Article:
But the next day, when the bells stopped ringing and Jeffrey's PR machine had ceased its grinding, there was nothing left to do back in New York but the deep gut-level rethinking and dirty spadework. It must have been a hell of a hangover.
It was certainly a rude awakening for Hildie Neuman, the 50-year-old global business director on JWT's Kimberly-Clark business. Superficially at least, there's nothing "JWT" about Neuman: With a hairdo that's somewhere between a news anchor's and a flight attendant's, and a taste for cherry-red sweater pants and white pantyhose, she's "J. Walter Thompson" all the way. She talks about her brands, such as Kleenex, as if they're her babies. When asked to describe how people felt when Ryan and Montague came on board, she demurs, "Remember, I work in my own little world."
Not for long. Early in her tenure, Ryan told Neuman that she wanted to start seeing her work before it was presented to clients. "She was like, 'Why, don't you trust me?' " Ryan remembers, "and I said, 'Yeah, don't you trust me?' " Neuman told Ryan not to get involved in her business; Ryan, whose presence is much larger than her petite frame, responded that she was going to start inviting herself to Neuman's meetings. Eventually, Ryan says, Neuman got pretty exasperated: "She was like, 'Rose and Ty—who are these people?' "
For Montague and Ryan, Neuman was a vexing symbol. "There's a group of people whose arms are folded, and they're leaning back and waiting to see," Montague says. "Either you lean forward or you get out," adds Ryan, admitting that for JWT, inertia is still the biggest threat.
Ryan found that her 'rising stars' were not only unclear about JWT's creative voice and vision but most 'had never met each other before.' "
Encouraging her staff to lean forward had been Ryan's first order of business in the months before Montague's arrival. To propagate her message, she identified younger folks in second-in-command positions who she thought would be eager for change. What she found was that these "rising stars" were not only unclear about JWT's creative voice and vision but most of them "had never met each other before." She was horrified. After a 19-year career at agencies where open space, flat structures, shouting matches, and collaboration were the only acceptable ways of working, she realized she had a much deeper problem. The Hildie Neumans of the organization were more connected with their clients' cultures than with JWT's. In fact, there was no JWT culture.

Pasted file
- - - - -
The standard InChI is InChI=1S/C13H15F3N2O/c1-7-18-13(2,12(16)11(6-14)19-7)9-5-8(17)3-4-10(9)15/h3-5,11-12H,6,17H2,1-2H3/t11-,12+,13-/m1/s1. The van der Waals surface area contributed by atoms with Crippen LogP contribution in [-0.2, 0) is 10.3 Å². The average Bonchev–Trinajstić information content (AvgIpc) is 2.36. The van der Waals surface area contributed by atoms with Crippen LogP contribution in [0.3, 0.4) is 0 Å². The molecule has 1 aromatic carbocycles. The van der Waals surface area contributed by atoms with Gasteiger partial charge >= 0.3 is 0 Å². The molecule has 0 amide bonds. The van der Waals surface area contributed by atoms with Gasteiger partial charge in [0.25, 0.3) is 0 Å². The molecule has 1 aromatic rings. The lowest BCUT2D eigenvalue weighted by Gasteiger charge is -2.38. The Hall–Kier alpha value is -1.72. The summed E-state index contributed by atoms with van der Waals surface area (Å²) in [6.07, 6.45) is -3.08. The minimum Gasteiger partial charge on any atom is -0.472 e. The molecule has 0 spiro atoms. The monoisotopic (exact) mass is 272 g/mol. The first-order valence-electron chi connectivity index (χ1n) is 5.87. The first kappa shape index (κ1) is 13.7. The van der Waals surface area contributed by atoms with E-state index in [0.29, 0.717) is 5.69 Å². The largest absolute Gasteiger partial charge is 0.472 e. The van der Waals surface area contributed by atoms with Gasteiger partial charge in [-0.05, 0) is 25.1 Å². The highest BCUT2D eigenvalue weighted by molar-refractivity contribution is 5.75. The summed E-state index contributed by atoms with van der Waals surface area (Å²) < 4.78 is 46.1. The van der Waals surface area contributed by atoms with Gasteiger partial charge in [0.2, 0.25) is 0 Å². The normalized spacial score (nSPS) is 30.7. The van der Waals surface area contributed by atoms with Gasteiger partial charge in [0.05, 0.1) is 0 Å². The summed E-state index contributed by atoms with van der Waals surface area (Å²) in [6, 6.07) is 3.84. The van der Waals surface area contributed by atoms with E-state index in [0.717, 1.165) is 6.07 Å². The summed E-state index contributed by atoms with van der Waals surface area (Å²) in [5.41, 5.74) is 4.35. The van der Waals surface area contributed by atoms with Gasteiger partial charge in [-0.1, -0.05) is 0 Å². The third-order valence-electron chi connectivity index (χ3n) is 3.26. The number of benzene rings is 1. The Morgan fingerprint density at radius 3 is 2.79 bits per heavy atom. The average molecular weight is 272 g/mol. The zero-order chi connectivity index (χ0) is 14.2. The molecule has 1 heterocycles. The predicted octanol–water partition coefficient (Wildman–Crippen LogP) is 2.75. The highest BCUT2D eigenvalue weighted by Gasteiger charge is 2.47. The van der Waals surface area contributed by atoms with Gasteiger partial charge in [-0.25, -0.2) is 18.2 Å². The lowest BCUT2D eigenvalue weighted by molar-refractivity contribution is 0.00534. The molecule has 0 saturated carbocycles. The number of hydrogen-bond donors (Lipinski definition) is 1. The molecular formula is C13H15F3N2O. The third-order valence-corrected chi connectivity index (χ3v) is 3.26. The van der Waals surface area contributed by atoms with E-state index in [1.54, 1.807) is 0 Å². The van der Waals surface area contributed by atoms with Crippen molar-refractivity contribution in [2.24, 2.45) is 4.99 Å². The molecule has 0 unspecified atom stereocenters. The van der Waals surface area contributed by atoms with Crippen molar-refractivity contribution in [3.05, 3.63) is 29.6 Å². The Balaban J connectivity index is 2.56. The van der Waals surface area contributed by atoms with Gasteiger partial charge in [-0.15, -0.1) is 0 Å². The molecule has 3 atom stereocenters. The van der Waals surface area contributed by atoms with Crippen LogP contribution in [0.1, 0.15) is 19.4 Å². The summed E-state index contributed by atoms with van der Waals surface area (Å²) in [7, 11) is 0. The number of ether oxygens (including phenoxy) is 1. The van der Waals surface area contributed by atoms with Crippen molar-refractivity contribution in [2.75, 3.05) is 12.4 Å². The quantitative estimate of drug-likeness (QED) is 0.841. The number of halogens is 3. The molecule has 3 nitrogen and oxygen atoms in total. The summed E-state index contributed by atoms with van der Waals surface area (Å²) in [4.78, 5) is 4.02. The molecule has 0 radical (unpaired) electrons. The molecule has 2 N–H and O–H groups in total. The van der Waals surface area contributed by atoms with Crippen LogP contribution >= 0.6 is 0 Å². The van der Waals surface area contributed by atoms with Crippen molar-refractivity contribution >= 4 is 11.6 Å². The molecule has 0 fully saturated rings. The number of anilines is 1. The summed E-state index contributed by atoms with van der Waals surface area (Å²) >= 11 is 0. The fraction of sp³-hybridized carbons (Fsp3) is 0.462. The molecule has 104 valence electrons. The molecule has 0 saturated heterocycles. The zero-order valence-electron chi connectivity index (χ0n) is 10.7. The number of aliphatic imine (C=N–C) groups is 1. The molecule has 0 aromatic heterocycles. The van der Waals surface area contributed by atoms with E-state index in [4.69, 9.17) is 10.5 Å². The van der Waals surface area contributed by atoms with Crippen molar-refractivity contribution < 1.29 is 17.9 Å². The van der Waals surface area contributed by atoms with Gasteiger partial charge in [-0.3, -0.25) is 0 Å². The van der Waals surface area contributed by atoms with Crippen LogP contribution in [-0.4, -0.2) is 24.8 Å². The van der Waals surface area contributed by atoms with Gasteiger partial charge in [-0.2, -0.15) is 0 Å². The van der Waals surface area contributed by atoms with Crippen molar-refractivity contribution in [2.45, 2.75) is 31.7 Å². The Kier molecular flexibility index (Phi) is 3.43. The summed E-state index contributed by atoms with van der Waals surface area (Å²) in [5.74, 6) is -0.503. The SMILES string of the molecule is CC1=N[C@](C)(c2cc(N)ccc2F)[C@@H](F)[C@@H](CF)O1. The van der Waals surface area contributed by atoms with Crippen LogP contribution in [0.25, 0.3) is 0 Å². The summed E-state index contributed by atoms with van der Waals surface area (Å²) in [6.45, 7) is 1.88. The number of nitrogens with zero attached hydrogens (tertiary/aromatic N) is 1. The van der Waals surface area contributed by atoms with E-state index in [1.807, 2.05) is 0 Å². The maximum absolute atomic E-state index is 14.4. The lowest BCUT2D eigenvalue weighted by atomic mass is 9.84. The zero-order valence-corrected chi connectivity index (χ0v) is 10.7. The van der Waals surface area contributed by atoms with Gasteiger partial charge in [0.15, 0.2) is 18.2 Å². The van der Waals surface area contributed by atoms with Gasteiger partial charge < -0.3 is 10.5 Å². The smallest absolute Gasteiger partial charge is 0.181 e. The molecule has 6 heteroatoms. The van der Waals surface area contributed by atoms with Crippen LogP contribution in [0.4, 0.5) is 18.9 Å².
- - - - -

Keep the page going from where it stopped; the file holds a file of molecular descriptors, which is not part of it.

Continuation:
When Montague arrived nine months later, he and Ryan set about drawing staffers out of their caves. They promptly kicked off a multimillion-dollar work-space renovation, stripping everyone but Jeffrey and the payroll department of their private offices. Today, half the space has been refitted, a neo-dotcom playground replete with pop-arty Scandinavian furniture and tents plastered with lines from Catcher in the Rye.
More important, though, Ryan and Montague began infusing the place with some new blood. About 35% of the staff has since left or been let go; Montague cleaned out the creative department, too—to the tune of about 50%—and brought in eclectic talent from smaller shops to "help create new muscle memory" for copywriters and art directors. He also began overhauling the creative standards themselves: In an agency that had survived for years on standard broadcast and print ads, he demanded that his teams come up with much bigger ideas, ones that could replicate and mutate across traditional and nontraditional media. Every employee—whether on the creative or business side—was given a portfolio to defend at the end of the year, meaning everyone would now be held to account for the success or failure of the product. Montague instituted a new, brutally candid 1-to-10 rating scale for creative work: A 10 was "World Beating: It is an entirely new idea that is… being talked about worldwide"; a 1 meant the work was "Damaging… worse than a waste of time…. You'd be better off staying at home." He told the New York office that none of its work rated higher than a 5.
Ryan and Montague also needed to build a system for working together. They knew the potential for miscommunication and even outright combat between them could become their most serious internal threat. So they spent two days in a room putting their philosophies, strengths, weaknesses, and fears on the table. They set up a daily half-hour meeting, regardless of whether they were in the office ("It's sacred," says Ryan). They also did their own version of war gaming and discovered that, despite their opposing styles of decision making—Montague is a ponderer, Ryan is anything but—they landed on the same solution every time.